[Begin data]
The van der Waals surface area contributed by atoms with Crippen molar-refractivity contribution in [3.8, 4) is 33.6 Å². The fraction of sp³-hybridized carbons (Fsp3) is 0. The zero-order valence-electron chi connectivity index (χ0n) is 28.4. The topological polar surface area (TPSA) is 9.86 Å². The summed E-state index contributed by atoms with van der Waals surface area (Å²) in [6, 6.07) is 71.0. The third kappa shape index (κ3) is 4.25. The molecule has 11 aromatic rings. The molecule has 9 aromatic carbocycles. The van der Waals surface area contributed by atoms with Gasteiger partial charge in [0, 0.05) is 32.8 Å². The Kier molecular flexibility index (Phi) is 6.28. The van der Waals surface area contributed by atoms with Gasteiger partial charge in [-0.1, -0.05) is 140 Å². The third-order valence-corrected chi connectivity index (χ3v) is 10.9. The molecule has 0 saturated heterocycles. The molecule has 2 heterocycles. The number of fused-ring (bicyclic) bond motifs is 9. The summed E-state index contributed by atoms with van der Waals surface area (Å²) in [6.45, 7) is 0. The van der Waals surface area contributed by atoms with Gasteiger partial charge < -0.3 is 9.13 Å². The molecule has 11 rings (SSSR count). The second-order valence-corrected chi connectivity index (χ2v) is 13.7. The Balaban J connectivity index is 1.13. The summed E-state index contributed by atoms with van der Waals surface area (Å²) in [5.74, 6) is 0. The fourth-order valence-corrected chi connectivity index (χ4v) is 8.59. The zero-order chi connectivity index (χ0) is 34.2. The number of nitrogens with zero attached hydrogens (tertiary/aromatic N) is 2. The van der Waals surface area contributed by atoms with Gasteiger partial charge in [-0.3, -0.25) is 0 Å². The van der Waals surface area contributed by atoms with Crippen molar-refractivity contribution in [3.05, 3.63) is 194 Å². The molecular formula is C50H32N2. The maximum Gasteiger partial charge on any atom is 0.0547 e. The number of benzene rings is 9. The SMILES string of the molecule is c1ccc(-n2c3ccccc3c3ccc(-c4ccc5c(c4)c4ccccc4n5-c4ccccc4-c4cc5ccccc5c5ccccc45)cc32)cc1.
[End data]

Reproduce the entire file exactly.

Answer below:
The van der Waals surface area contributed by atoms with Crippen molar-refractivity contribution in [3.8, 4) is 33.6 Å². The fraction of sp³-hybridized carbons (Fsp3) is 0. The zero-order valence-electron chi connectivity index (χ0n) is 28.4. The topological polar surface area (TPSA) is 9.86 Å². The summed E-state index contributed by atoms with van der Waals surface area (Å²) in [6, 6.07) is 71.0. The third kappa shape index (κ3) is 4.25. The molecule has 11 aromatic rings. The molecule has 9 aromatic carbocycles. The van der Waals surface area contributed by atoms with Gasteiger partial charge in [0, 0.05) is 32.8 Å². The Kier molecular flexibility index (Phi) is 6.28. The van der Waals surface area contributed by atoms with Gasteiger partial charge in [-0.1, -0.05) is 140 Å². The third-order valence-corrected chi connectivity index (χ3v) is 10.9. The molecule has 0 saturated heterocycles. The molecule has 2 heterocycles. The number of fused-ring (bicyclic) bond motifs is 9. The summed E-state index contributed by atoms with van der Waals surface area (Å²) in [6.45, 7) is 0. The van der Waals surface area contributed by atoms with Gasteiger partial charge < -0.3 is 9.13 Å². The molecule has 11 rings (SSSR count). The second-order valence-corrected chi connectivity index (χ2v) is 13.7. The Balaban J connectivity index is 1.13. The summed E-state index contributed by atoms with van der Waals surface area (Å²) in [5.74, 6) is 0. The fourth-order valence-corrected chi connectivity index (χ4v) is 8.59. The zero-order chi connectivity index (χ0) is 34.2. The number of nitrogens with zero attached hydrogens (tertiary/aromatic N) is 2. The van der Waals surface area contributed by atoms with Gasteiger partial charge in [-0.3, -0.25) is 0 Å². The van der Waals surface area contributed by atoms with Crippen molar-refractivity contribution in [3.05, 3.63) is 194 Å². The molecular formula is C50H32N2. The maximum Gasteiger partial charge on any atom is 0.0547 e. The number of benzene rings is 9. The SMILES string of the molecule is c1ccc(-n2c3ccccc3c3ccc(-c4ccc5c(c4)c4ccccc4n5-c4ccccc4-c4cc5ccccc5c5ccccc45)cc32)cc1.